Don't you hate it when you have an idea for a theme and it just doesn't pan out as well as you thought it ought? This was one of those themes I was sure would be great to explore and would offer an array of possibilities for work stations and now, I just feel "meh" about it. It wasn't bad by any means but it wasn't great either. My daughter, who loves her school hours, loves most everything though so this week was just fine for her...which is what really matters! :)
I like these buttons. They all look like flowers and are so colorful. Even better, they come in different sizes too! For this activity, we only worked on sorting them by color but in the future, we could take it to the next level! To help with the color sorting, I provided yogurt cups in purple, blue, green, orange, yellow and red.
|Language: Bingo with button chips|
Bingo is loved here and now that my daughter has learned more letter sounds, it makes for good practice to hold a letter sounds bingo! It's great for reviewing letter sounds of course but it's also a good opportunity for children to see how letters are sometimes written differently from the Sandpaper Letters. For example, at first, the printed "t" caused a bit of confusion but she eventually figured it out. If you too want to make your own bingo cards (I make some for sight words for my first grader so it really is a lifelong learning tool), you can use the free bingo generator from Osric like I did.
|Practical Life: Hanging Laundry|
This was most definitely the favorite this week. I offered two sizes of clothespins: the traditional ones (bigger but harder to control) and the medium ones (smaller but easier to pry open) as well as doll clothes for hanging. My little one loved doing her own "laundry" and repeated the activity several times. Finally, the clothespins are catching on!
|Winter Hat Craft|
Now this came from an idea I pinned a while ago. Using scrap felt pieces and cotton balls, the idea was to make a cozy winter hat. I put my finished model in view and that was it! Easy craft for everyone. Once again, we focused on using liquid glue and controlling the amount squirted out. We also learned to fluff up cotton balls to make them less round. My preschooler tried to cut through the felt by the way but it was very difficult as it was thick so I provided her with strips. The original idea used ribbons mostly as well as coloring. Just as pretty. We just tend to use what we have on hand. :)
|Practical Life: Removing lint|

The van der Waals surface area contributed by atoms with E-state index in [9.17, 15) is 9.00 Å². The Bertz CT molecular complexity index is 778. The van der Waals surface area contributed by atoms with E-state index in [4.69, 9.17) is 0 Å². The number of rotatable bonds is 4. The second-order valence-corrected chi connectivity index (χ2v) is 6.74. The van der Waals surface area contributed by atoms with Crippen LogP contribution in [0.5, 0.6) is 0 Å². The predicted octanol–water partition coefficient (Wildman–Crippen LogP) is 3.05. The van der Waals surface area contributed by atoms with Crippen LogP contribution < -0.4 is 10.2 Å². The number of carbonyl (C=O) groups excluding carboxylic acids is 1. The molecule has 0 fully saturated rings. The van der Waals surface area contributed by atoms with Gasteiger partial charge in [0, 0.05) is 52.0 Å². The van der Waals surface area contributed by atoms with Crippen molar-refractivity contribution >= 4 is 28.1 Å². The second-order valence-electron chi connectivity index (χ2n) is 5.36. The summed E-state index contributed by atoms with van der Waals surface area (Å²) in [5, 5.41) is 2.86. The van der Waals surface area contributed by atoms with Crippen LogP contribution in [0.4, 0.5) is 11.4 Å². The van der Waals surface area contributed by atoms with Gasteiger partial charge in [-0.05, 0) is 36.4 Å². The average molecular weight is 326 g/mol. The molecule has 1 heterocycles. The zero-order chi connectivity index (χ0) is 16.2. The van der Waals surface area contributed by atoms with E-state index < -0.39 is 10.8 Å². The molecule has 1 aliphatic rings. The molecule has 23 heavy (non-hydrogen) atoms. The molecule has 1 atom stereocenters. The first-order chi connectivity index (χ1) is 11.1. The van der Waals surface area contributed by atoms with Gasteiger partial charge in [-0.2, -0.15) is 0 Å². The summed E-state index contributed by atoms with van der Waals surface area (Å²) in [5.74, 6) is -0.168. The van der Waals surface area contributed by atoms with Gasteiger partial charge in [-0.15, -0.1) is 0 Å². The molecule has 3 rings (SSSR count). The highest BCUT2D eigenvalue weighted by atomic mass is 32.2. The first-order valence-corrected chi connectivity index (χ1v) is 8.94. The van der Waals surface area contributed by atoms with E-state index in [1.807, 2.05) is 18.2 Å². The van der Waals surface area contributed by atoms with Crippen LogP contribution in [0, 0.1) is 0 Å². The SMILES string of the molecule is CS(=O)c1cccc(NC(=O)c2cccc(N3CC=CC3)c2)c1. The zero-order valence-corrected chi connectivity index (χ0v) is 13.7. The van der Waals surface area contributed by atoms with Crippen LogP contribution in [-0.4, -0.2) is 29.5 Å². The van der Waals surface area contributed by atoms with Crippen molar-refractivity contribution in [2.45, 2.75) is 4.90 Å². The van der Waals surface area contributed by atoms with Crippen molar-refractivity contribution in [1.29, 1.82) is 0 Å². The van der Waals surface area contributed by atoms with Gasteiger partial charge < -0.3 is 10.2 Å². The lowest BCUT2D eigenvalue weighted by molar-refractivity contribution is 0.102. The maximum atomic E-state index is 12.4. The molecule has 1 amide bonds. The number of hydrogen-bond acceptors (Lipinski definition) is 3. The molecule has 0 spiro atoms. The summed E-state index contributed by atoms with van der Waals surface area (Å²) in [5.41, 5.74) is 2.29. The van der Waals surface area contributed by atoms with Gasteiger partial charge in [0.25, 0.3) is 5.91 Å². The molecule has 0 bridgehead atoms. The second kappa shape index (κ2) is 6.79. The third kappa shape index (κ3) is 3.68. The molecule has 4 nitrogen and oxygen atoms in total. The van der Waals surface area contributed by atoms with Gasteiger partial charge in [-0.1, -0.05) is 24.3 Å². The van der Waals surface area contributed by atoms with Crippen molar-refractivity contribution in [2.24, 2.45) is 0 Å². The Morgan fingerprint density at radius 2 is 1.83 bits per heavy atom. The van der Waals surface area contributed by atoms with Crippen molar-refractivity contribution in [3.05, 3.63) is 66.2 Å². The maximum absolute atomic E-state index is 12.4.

I miss having kitty cats but...I don't miss finding their hairs on my clothes. In the meantime, I have young children who constantly make the dust come out of who knows where so this practical life activity was perfect to introduce the lint roller. I provided a "travel size" one to make it easier for little hands to manipulate.
|Seasons 3 Part Cards|
I always liked these 3 part cards. They came as a free printable with my purchase of a KHT Montessori album. I printed a set for use on our Morning Circle Time Board and kept a set as 3 part cards. This was our formal introduction to the seasons but they had been informally "visited" during calendar time and well, through life of course! After this work, I encouraged my daughter to check out the clothing sorting activity...
|Sorting for the seasons|
Piled up on our couch were a few clothing items to be sorted by seasons. Some fitted more than one of course but it made for a great discussion. Why do we not wear wool socks in the summer? Why would I want a pair of tights in the fall?
|Count & Match : buttons and numbers|
Loved this idea when I first saw it on Mrs. Lee's Kindergarten. My set didn't turn out nearly as pretty as that classroom's but it did the job just fine. Printed some sweater and pants clipart. Stuck some stickers on the sweater and penned some numbers on the pants. The work? count the "buttons" on the sweater and match with the pants adorned by that number. We only went up to number 5 but next year, we could add numbers and make these outfits cuter...and bigger possibly.
|Practical Life: Velcro Frame|
Well, I never bought the dressing frames as you can see. They're essential life skills work sure, but each frame runs around $12 and they can be handmade for much less. Here, I took a weaving hoop (I believe that is what it's called...) and inserted a velcroed jacket. The material was thick so it didn't work that well but my little one knows how velcro works anyway... :)
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